Plague is a dangerous and deadly bacterial infection with a short incubation period. In the Middle Ages, plague is estimated to have wiped out 40 percent to 60 percent of the people in Europe and other areas. Rats, mice, Guinea pigs and other small rodents can carry the plague, but it’s important to understand the details before panicking over whether your little critter is a walking plague-machine. Medicinal science has come a long way since the Middle Ages.
What Is Bubonic Plague?
The word “plague” refers to a collection of maladies related to the bacteria Yersinia pestis. Bubonic plague is just one bracket of this sickness, affecting the lymph nodes of the patient. The Black Death, famous for obliterating much of the world’s population between 1340 and 1400, was largely abBubonic plague infection. Other plagues include Septicemic plague, of the blood, and pneumonic plague, of the lungs. Cases of plague are rare in the United States, but the disease still pops up from time to time.
How Is Plague Spread?
Unlike pneumonic plague, which can be spread from human to human, bubonic plague is primarily spread through fleabites. If a flea takes up residence on an infected animal and then bites a human, that human is at risk of developing the bubonic plague. It should be noted that it is possible to become infected with plague by simply handling an afflicted animal, though these cases are rare. Initial symptoms include chills, fever, headache, swollen lymph nodes and muscle pain.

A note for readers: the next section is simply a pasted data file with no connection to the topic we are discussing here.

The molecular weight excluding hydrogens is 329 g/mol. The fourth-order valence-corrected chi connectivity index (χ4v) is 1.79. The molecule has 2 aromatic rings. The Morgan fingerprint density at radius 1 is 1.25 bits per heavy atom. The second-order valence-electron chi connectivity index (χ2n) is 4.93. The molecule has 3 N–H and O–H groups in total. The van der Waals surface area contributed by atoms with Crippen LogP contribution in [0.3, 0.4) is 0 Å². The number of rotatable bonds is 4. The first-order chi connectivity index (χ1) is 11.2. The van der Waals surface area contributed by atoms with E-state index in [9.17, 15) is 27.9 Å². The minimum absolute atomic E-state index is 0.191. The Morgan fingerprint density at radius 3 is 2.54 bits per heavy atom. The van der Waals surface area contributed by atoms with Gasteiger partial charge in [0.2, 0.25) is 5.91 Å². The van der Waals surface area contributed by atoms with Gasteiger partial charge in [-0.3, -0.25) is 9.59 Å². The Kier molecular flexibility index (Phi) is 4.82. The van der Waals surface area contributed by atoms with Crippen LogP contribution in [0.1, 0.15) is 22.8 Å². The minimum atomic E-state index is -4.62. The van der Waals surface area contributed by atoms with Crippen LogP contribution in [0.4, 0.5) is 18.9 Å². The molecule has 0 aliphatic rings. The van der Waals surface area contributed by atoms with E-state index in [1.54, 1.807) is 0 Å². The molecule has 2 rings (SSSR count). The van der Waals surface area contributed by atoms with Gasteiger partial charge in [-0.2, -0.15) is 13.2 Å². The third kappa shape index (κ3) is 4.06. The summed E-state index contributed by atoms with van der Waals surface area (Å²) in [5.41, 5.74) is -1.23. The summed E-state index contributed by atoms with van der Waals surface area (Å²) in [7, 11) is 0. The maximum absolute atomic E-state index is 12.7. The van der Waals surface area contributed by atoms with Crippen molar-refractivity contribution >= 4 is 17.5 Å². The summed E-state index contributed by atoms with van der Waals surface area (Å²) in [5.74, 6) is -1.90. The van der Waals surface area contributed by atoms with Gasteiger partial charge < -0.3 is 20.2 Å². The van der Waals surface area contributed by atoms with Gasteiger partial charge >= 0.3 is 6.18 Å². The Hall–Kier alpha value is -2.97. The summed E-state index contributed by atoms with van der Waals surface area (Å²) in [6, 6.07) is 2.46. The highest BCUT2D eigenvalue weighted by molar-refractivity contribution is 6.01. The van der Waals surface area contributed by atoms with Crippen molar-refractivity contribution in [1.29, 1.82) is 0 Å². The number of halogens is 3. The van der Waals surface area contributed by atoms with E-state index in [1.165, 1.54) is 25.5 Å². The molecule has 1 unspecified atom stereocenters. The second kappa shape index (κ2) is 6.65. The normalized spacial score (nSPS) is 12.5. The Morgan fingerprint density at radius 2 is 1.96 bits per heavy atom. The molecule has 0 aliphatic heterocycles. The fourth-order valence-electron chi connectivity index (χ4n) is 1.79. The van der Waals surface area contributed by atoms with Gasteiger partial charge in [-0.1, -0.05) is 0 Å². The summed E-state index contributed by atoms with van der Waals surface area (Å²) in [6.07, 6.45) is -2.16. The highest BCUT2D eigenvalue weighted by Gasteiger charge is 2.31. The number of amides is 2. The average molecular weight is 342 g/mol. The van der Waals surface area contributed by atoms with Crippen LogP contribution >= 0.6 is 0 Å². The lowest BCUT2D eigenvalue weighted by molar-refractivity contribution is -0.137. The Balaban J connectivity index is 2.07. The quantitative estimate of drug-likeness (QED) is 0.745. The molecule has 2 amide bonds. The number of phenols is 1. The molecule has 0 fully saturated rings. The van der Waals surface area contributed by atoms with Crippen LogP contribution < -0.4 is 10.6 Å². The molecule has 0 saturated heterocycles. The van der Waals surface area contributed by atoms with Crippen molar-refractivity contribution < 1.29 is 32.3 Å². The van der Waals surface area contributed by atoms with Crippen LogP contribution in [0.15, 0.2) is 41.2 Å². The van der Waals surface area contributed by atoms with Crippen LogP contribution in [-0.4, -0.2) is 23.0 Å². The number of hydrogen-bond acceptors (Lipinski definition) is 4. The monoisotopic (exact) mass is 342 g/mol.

Can Guinea Pigs Get Plague?
Guinea pigs, like rats, dogs, cats, mice and other small animals, are susceptible to Yersinia pestis and thus the plague. If one animal is infected with the plague and that animal’s fleas bite another animal, the second animal could become infected. Guinea pigs can develop the bubonic plague if they are infected by the flea bite of a flea that has fed upon an infected animal. Once a Gunnea pig is infected, it can pass the infection on in the same manner.
No vaccine against plagues exists in any form, though researchers continue to work toward one. In 2006 a group of scientists developed a plague vaccine that prevented three-fourths of its test group, composed of Guniea pigs, to survive the pneumonic plague, but a plague shot isn’t something your vet is likely to have on his or her shelf. The best prevention is keeping fleas away from your Guinea pig by ensuring he lives in a clean, safe area away from the ground, and giving him a bath with a flea shampoo should any fleas show up. It’s important to note that bubonic plague cannot manifest out of thin air -- your Guinea pig will carry it only if he is exposed to other infected animals. As always, if your Guinea pig is acting strange or showing symptoms of illness, a trip to the vet is in order.
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